Here is an ecumenism of the trenches born out of a common moral struggle to proclaim and embody the Gospel of Jesus Christ in a culture of disarray. This is not merely a case of politics making strange bedfellows. It is more like Abraham bargaining with God for the minimal number of righteous witnesses required to spare the sinful city of Sodom. For too long, ecumenism has been left to Left-leaning Catholics and mainline Protestants. For that reason alone, evangelicals should applaud this effort and rejoice in the progress it represents.
Of course, ECT did not come out of the blue. Ever since his 1957 crusade in New York City, Billy Graham had warmly welcomed Catholic participants in his evangelistic efforts. John Stott, an Anglican pastor with worldwide influence, had long engaged with Catholics in serious theological discussions on issues of mission and world evangelization. Carl F. H. Henry followed the events of Vatican II with interest and has written about them with critical appreciation. Further, an “ecumenism of the trenches” was already at work among many evangelicals and Catholics in local communities who found themselves standing side by side in opposing abortion on demand and advocating for the traditional values of chastity, family, and community—all derived from deeply held religious convictions.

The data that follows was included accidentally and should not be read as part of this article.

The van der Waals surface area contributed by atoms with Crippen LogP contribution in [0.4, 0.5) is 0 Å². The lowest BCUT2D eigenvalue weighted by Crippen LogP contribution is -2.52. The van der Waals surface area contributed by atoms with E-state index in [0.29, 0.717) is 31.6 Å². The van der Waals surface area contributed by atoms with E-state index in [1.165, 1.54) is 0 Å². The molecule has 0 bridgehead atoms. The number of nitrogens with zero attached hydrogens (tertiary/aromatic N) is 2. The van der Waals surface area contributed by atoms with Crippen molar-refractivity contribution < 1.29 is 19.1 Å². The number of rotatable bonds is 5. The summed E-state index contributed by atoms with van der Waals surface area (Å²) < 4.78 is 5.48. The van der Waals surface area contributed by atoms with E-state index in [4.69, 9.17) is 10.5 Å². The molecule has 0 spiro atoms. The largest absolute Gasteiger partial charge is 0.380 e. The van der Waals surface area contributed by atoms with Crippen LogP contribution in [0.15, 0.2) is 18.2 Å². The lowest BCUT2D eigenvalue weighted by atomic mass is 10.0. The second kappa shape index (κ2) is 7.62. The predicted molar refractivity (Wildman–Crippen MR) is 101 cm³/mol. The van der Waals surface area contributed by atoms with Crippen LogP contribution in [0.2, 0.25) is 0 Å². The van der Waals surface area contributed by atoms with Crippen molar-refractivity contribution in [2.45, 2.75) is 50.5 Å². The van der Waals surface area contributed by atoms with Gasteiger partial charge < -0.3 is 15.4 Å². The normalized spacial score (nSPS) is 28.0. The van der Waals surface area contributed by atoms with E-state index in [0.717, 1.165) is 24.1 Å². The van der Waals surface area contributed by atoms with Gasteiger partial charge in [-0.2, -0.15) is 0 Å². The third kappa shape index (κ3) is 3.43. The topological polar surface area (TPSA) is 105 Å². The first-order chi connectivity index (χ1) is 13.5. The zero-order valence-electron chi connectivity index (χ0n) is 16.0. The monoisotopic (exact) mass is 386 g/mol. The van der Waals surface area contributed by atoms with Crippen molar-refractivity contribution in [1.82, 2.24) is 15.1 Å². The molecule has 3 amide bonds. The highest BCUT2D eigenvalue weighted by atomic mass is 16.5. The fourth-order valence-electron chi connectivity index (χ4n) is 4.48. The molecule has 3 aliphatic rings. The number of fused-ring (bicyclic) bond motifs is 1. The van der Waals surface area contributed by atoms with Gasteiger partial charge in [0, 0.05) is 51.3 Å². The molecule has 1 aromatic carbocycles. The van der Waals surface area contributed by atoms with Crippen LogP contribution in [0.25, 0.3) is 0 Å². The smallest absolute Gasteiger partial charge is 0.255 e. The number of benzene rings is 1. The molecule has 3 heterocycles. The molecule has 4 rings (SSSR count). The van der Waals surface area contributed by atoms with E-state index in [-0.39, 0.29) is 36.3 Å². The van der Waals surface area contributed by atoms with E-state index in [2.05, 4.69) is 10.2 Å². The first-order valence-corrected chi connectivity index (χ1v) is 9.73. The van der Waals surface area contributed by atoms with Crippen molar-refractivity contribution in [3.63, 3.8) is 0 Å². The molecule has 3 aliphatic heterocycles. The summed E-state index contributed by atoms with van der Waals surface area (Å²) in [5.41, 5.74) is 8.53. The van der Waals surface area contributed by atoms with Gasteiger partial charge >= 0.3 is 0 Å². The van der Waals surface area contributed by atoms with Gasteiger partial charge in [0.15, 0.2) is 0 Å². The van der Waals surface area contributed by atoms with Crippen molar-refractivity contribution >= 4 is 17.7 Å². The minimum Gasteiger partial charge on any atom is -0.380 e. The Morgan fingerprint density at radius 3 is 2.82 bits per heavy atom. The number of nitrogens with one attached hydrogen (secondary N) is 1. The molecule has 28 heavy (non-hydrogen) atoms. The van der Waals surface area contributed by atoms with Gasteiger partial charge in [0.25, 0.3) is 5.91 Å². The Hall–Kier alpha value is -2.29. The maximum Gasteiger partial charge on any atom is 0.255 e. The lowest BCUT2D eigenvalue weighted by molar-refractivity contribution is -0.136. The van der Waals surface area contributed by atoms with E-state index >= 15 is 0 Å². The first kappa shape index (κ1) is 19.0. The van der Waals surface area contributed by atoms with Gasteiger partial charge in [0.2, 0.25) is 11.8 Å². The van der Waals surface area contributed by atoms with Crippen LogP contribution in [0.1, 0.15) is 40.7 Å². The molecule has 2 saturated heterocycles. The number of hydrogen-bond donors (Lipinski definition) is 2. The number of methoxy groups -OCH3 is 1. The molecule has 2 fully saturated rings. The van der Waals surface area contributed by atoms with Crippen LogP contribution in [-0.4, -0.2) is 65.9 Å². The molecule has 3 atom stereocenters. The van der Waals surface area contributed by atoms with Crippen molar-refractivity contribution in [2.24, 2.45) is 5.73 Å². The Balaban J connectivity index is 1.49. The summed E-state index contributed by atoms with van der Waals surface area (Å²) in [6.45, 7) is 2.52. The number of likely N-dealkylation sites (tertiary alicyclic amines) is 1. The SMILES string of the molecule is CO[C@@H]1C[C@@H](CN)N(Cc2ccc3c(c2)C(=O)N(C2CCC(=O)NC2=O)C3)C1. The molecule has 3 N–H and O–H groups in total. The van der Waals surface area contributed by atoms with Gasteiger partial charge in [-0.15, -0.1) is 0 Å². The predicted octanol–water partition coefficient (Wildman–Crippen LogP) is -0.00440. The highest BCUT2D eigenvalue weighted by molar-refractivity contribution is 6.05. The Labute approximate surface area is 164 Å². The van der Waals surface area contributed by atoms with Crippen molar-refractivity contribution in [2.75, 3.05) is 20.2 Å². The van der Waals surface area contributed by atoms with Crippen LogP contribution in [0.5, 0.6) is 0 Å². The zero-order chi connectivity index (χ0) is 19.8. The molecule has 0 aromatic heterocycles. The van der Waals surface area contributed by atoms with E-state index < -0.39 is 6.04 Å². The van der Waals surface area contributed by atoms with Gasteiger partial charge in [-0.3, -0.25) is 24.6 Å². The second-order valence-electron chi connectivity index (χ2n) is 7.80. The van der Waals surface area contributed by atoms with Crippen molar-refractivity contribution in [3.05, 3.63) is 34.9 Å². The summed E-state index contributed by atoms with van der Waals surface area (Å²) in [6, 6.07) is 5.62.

The 1994 ECT statement, however, did represent something different. First, it was not an official, church-endorsed ecumenical dialogue but rather an ad hoc group of Catholic and evangelical theologians brought together by Richard John Neuhaus and Charles W. Colson Jr. The ECT participants were clear that they spoke from and to but not for their respective churches and denominations. While ECT might have raised some ecumenical eyebrows, its independent status made it more flexible and more responsive than traditional patterns of discourse. From the beginning, the Vatican was aware and encouraging of the project. On one occasion, Cardinal Edward Idris Cassidy, then the president of the Pontifical Council for Promoting Christian Unity, addressed the ECT group. At the same time, some evangelical members of ECT continued to participate in official bilateral dialogues between the Catholic Church and Baptists, Pentecostals, and the World Evangelical Alliance.
Second, ECT represented a move beyond co-belligerency. While sharing many common moral concerns in what were then called the “culture wars,” the framers of ECT determined to address these issues precisely as believers in Jesus Christ. They took seriously the prayer of Jesus in John 17:21—“that they may all be one, just as you, Father, are in me, and I in you, that they also may be in us, so that the world may believe that you have sent me” (ESV).